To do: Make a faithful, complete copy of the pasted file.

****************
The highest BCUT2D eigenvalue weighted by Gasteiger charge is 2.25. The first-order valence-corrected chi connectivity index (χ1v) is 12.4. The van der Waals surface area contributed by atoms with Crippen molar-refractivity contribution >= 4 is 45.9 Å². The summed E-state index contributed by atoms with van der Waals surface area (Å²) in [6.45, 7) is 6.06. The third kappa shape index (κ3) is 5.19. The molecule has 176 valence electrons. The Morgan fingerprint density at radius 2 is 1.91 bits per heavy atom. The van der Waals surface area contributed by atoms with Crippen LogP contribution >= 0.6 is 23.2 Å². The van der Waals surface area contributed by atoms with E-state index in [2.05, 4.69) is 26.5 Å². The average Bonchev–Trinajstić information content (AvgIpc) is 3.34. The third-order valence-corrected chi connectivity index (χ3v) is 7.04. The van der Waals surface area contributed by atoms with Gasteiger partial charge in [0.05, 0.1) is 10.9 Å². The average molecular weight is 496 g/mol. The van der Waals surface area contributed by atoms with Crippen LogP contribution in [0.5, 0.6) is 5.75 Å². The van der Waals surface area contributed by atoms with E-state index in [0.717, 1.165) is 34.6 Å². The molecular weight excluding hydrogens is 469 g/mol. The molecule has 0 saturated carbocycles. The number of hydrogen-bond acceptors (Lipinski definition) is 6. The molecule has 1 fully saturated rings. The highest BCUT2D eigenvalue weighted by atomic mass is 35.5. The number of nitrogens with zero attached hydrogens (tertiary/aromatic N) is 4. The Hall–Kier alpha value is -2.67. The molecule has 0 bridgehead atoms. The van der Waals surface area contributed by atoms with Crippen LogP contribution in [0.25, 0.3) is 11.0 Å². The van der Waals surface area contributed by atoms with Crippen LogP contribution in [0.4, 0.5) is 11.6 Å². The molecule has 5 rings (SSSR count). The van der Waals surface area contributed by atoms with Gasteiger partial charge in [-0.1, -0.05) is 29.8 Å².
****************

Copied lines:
The highest BCUT2D eigenvalue weighted by Gasteiger charge is 2.25. The first-order valence-corrected chi connectivity index (χ1v) is 12.4. The van der Waals surface area contributed by atoms with Crippen molar-refractivity contribution >= 4 is 45.9 Å². The summed E-state index contributed by atoms with van der Waals surface area (Å²) in [6.45, 7) is 6.06. The third kappa shape index (κ3) is 5.19. The molecule has 176 valence electrons. The Morgan fingerprint density at radius 2 is 1.91 bits per heavy atom. The van der Waals surface area contributed by atoms with Crippen LogP contribution >= 0.6 is 23.2 Å². The van der Waals surface area contributed by atoms with E-state index in [2.05, 4.69) is 26.5 Å². The average Bonchev–Trinajstić information content (AvgIpc) is 3.34. The third-order valence-corrected chi connectivity index (χ3v) is 7.04. The van der Waals surface area contributed by atoms with Gasteiger partial charge in [0.05, 0.1) is 10.9 Å². The average molecular weight is 496 g/mol. The van der Waals surface area contributed by atoms with Crippen LogP contribution in [0.5, 0.6) is 5.75 Å². The van der Waals surface area contributed by atoms with E-state index in [0.717, 1.165) is 34.6 Å². The molecular weight excluding hydrogens is 469 g/mol. The molecule has 0 saturated carbocycles. The number of hydrogen-bond acceptors (Lipinski definition) is 6. The molecule has 1 fully saturated rings. The highest BCUT2D eigenvalue weighted by atomic mass is 35.5. The number of nitrogens with zero attached hydrogens (tertiary/aromatic N) is 4. The Hall–Kier alpha value is -2.67. The molecule has 0 bridgehead atoms. The van der Waals surface area contributed by atoms with Crippen LogP contribution in [0.25, 0.3) is 11.0 Å². The van der Waals surface area contributed by atoms with Crippen LogP contribution in [0.4, 0.5) is 11.6 Å². The molecule has 5 rings (SSSR count). The van der Waals surface area contributed by atoms with Gasteiger partial charge in [-0.1, -0.05) is 29.8 Å².